21 March 2018
News Category: 
Research

Liver cancer in Hepatitis B patients could be detected and treated earlier with Melbourne Health-led research into Hepatitis B splice variants currently underway.

The research is funded by a National Health and Medical Research Council (NHMRC) project grant of almost $1 million, announced in December 2017.

Associate Professor Peter Revill, Victorian Infectious Diseases Reference Laboratory, The Royal Melbourne Hospital at the Peter Doherty Institute for Infection and Immunity, is leading the research, which looks at whether Hepatitis B virus (HBV) splice variants in the blood – smaller versions of the Hepatitis B virus that differ between patients – are a predictor of liver cancer.

This builds on the work of a previous pilot study funded by Melbourne Health research grants, which found that Hepatitis B patients with liver cancer had more splice variants than patients without liver cancer, and importantly, that splice variants increased approaching the diagnosis of liver cancer.

A/Prof Revill recently collaborated with investigators from the REVEAL-HBV Taiwanese study – one of the world’s most comprehensive studies of liver cancer caused by the Hepatitis B virus.

“Our collaboration with the REVEAL study showed that patients with higher levels of splice variants were twenty three times more likely to have liver cancer than patients without splice variants,” A/Prof Revill said.

“Strikingly, up to five years before the diagnosis of liver cancer, patients had high levels of splice variants. If we had known back then that this was important, perhaps we could have commenced monitoring and treatment five years earlier, which is game changing in cancer.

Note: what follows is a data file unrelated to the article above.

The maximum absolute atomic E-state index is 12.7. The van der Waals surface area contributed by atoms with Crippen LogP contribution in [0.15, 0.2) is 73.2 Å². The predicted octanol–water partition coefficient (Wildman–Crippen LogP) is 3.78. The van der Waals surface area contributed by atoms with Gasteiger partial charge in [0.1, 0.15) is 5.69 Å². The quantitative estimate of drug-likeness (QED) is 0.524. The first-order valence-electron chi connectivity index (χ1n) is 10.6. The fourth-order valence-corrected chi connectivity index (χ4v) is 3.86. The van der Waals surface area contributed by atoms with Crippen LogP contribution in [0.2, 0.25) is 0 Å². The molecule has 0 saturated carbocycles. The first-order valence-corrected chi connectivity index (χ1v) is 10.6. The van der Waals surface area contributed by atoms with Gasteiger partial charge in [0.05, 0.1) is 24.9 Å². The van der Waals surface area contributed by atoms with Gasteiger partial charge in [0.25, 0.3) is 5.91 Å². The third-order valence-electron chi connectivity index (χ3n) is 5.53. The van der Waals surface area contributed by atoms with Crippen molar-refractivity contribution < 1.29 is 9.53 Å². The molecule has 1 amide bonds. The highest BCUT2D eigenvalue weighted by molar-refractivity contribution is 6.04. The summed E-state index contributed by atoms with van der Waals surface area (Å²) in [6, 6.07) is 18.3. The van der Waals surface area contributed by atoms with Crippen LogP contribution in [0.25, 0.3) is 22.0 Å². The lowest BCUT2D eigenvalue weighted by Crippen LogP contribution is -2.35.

“This new study aims to investigate if the findings from our previous studies hold up when looking at a different groups of persons who are living with chronic hepatitis B, and determine if splice variants cause liver cancer.”

A/Prof Revill said people living with chronic Hepatitis B who do not receive appropriate treatment have a lifelong risk of developing liver cancer and there are currently no effective biomarkers to predict onset of cancer. This study will determine if HBV splice variants are one such biomarker.

A/Prof Revill said 880,000 people die each year from Hepatitis B related diseases worldwide, including cirrhosis and liver cancer.

“Chronic Hepatitis B is incurable and 40 per cent of all liver cancers are caused by the Hepatitis B virus,” he said.

“However, there are effective treatments which can reduce the risk of liver cancer and all persons who have chronic hepatitis B should seek medical care.

“This research could mean that people are diagnosed earlier for liver cancer, which could be lifesaving.”

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